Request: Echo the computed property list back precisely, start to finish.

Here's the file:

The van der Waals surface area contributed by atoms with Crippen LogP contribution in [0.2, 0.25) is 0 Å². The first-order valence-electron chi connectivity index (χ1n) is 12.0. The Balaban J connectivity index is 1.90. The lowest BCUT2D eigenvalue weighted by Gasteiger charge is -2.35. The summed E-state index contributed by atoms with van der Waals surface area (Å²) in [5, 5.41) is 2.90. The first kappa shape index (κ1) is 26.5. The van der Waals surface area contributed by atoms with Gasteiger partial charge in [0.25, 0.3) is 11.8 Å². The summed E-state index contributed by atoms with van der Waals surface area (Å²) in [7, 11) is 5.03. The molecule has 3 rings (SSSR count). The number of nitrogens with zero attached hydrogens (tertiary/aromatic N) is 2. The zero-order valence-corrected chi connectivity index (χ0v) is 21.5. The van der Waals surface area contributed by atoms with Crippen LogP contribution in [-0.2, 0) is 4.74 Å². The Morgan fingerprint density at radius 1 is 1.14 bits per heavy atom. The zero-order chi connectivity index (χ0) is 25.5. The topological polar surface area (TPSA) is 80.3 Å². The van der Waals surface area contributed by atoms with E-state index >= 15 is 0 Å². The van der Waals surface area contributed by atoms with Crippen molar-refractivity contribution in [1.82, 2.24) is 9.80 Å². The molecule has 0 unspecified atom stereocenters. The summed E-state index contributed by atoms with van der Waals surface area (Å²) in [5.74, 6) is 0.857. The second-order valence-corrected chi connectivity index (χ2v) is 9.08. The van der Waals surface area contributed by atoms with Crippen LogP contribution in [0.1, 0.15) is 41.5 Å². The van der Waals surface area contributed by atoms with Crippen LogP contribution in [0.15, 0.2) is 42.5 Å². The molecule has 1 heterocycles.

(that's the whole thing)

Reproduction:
The van der Waals surface area contributed by atoms with Crippen LogP contribution in [0.2, 0.25) is 0 Å². The first-order valence-electron chi connectivity index (χ1n) is 12.0. The Balaban J connectivity index is 1.90. The lowest BCUT2D eigenvalue weighted by Gasteiger charge is -2.35. The summed E-state index contributed by atoms with van der Waals surface area (Å²) in [5, 5.41) is 2.90. The first kappa shape index (κ1) is 26.5. The van der Waals surface area contributed by atoms with Gasteiger partial charge in [0.25, 0.3) is 11.8 Å². The summed E-state index contributed by atoms with van der Waals surface area (Å²) in [7, 11) is 5.03. The molecule has 3 rings (SSSR count). The number of nitrogens with zero attached hydrogens (tertiary/aromatic N) is 2. The zero-order valence-corrected chi connectivity index (χ0v) is 21.5. The van der Waals surface area contributed by atoms with Crippen LogP contribution in [-0.2, 0) is 4.74 Å². The Morgan fingerprint density at radius 1 is 1.14 bits per heavy atom. The zero-order chi connectivity index (χ0) is 25.5. The topological polar surface area (TPSA) is 80.3 Å². The van der Waals surface area contributed by atoms with E-state index >= 15 is 0 Å². The van der Waals surface area contributed by atoms with Crippen molar-refractivity contribution in [1.82, 2.24) is 9.80 Å². The molecule has 0 unspecified atom stereocenters. The summed E-state index contributed by atoms with van der Waals surface area (Å²) in [5.74, 6) is 0.857. The second-order valence-corrected chi connectivity index (χ2v) is 9.08. The van der Waals surface area contributed by atoms with Crippen LogP contribution in [0.1, 0.15) is 41.5 Å². The van der Waals surface area contributed by atoms with Crippen LogP contribution in [0.15, 0.2) is 42.5 Å². The molecule has 1 heterocycles.